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Theater Preview

By Michael Bromka“The Fantasticks” musical play by Carlsbad Community Theatre will delight and inspire audiences starting 7:30 p.m. this Thursday 26 August 2021, plus the next three evenings, with Sunday matinee at 2 p.m.{ Thepreviously scheduled second weekend of performances has been canceled due to a funeral in the family of an irreplaceable cast member.The entire cast and crew merit support and gratitude for their Herculean efforts, opening early and adding two more shows. }Three spirited teens plus seasoned elders make up a cast that’s sure to entertain.Leading lady Reagan Van Soest as Luisa sings clear and strong opposite leading man Matt played by Daniel Miller.These teen characters fervently yearn for love, life, and adventure.Alas, their romance is openly opposed (yet furtively abetted) by fathers Bellomy and Huckaby (Casey Gadbury and Paul Loftis).Act 1 serves up Luisa’s solo “Much More” plus two lovely teen duets “Metaphor” and “Soon It’s Gonna Rain” all three lyrical and romantic.Comically to the side the fathers sing “Never Say No” —asserting that the best way to promote their teens’ romance is to make it taboo.Two points of audacity —from script and casting —converge in the play’s impresario El Gallo (pronounced as in Spanish).The fathers hope to concoct a sham “abduction” of Luisa by El Gallo and his hired stringers Henry and Mortimer (Paul Cox and Dave Kump).It’s crafty staging this raid.El Gallo croons a torch-song array of options, “It Depends On What You Pay.”The audacious casting is petite female fireball Tessa Folks as El Gallo —traditionally a tall baritone alpha male.(Jerry Orbach originated the role in 1960 so memorably that they later named the Theater after him!)Huh!WhatTessa lacks in vocal depth or corporeal height, she makes up in spunk and stature.Act 2 includes the seduction and jilting of Luisa by El Gallo.This scene between a tall leading lady and a much shorter seducing she-male is sensibly staged on a stepladder.The smaller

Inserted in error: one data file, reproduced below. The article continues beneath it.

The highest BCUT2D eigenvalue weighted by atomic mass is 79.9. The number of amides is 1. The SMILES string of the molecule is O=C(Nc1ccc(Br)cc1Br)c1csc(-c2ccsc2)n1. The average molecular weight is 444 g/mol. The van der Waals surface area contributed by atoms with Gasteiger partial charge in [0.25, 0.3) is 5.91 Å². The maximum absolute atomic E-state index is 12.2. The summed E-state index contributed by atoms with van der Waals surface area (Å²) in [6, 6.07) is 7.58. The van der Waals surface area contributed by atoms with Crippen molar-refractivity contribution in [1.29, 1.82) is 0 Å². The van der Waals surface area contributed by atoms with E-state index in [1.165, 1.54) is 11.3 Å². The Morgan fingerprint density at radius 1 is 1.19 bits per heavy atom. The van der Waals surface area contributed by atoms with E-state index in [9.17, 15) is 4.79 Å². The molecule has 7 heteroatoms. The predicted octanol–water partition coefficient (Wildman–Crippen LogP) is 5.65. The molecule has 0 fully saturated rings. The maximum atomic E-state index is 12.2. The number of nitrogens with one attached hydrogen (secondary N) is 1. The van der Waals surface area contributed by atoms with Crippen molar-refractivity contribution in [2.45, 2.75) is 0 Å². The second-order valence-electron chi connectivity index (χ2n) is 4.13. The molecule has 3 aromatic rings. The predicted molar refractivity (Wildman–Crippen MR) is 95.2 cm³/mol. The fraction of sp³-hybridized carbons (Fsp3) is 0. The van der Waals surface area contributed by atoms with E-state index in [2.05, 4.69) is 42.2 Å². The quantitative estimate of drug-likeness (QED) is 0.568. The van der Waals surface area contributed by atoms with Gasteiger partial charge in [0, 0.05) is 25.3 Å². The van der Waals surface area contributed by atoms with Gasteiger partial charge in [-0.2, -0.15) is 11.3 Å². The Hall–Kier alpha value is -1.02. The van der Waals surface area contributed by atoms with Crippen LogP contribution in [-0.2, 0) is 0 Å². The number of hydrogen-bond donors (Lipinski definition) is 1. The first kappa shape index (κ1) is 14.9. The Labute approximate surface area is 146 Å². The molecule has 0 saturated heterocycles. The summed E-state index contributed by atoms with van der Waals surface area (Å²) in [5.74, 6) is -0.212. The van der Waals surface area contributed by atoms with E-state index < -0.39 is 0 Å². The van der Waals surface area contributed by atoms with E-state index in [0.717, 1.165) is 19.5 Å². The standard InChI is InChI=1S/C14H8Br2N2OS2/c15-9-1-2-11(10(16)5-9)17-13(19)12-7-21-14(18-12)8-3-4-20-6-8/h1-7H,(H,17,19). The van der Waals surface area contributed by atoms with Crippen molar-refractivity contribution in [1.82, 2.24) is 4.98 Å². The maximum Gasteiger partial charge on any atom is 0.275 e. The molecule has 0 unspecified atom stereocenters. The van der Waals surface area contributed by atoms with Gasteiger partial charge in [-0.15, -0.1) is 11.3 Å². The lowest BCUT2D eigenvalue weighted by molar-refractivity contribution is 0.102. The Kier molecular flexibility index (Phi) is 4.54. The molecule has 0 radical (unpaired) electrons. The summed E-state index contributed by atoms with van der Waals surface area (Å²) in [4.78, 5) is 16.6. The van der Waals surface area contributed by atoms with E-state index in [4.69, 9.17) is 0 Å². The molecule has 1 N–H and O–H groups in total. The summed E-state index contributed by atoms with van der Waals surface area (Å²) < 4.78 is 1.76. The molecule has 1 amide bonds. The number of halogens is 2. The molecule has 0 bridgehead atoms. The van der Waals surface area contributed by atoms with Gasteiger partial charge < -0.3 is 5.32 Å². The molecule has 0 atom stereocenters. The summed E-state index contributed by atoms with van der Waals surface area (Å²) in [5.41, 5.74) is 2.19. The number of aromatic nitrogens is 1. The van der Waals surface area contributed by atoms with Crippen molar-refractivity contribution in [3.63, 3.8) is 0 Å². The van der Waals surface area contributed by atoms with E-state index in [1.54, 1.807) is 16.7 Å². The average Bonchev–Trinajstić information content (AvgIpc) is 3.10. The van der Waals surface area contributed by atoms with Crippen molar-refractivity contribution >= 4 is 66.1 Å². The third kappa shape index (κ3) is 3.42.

“man” mounts to a high enough rung on “his” side of the ladder to be seen as the more worldly wise of the pair.Dialogue and acting do the rest.(If we were watching Shakespeare’s original “Romeo and Juliet,” both those lovers would be men.So let’s get with the 21st century!)El Gallo croons the play’s opening and most renowned song, “Try to Remember.”On occasion he philosophizes in verse that’s rhymed.When Tessa —and occasionally others —speak rhymed lines, there’s a trick.Ifspoken and stressed precisely to relate sense, rhythm, and rhyme —those lines pack an extra punch.Act 1’s showiest scene is "Abduction Ballet" which involves the teen lovers, El Gallo, his henchmen, and a 4-person sword fight.The “deaths” of vanquished villains deliver the fathers’ requested melodrama.Act 1 ends with lovers reunited, fathers at peace, and wall torn down.Wall?What wall?Well, it’s really just a wooden dowel held by the Mute —mentioned just now, but on stage throughout the play.Portrayed by Terry Busby, the Mute speaks not, but hands out props, dresses the stage, and uses face and body to offer subtle commentary.The later love scenes, abduction, sword fight, triumph, and joyful reunion of Act 1 are bathed by moonlight. Act 2 in contrast is burnt by the sun.Harmony and romance are bleached away.Young Matt seeks solo adventure but harvests harshness and cruelty from strangers.Luisa learns not all men’s sweet promises ring true.Psychically wounded Luisa welcomes back and attends to physically wounded Matt.Reunited, they realize the wealth of what they had and still retain, singing of all cherished feelings —"They Were You.”To be amused and moved this weekend, buy your ticket to “The Fantasticks.”Students $10, Adults$20

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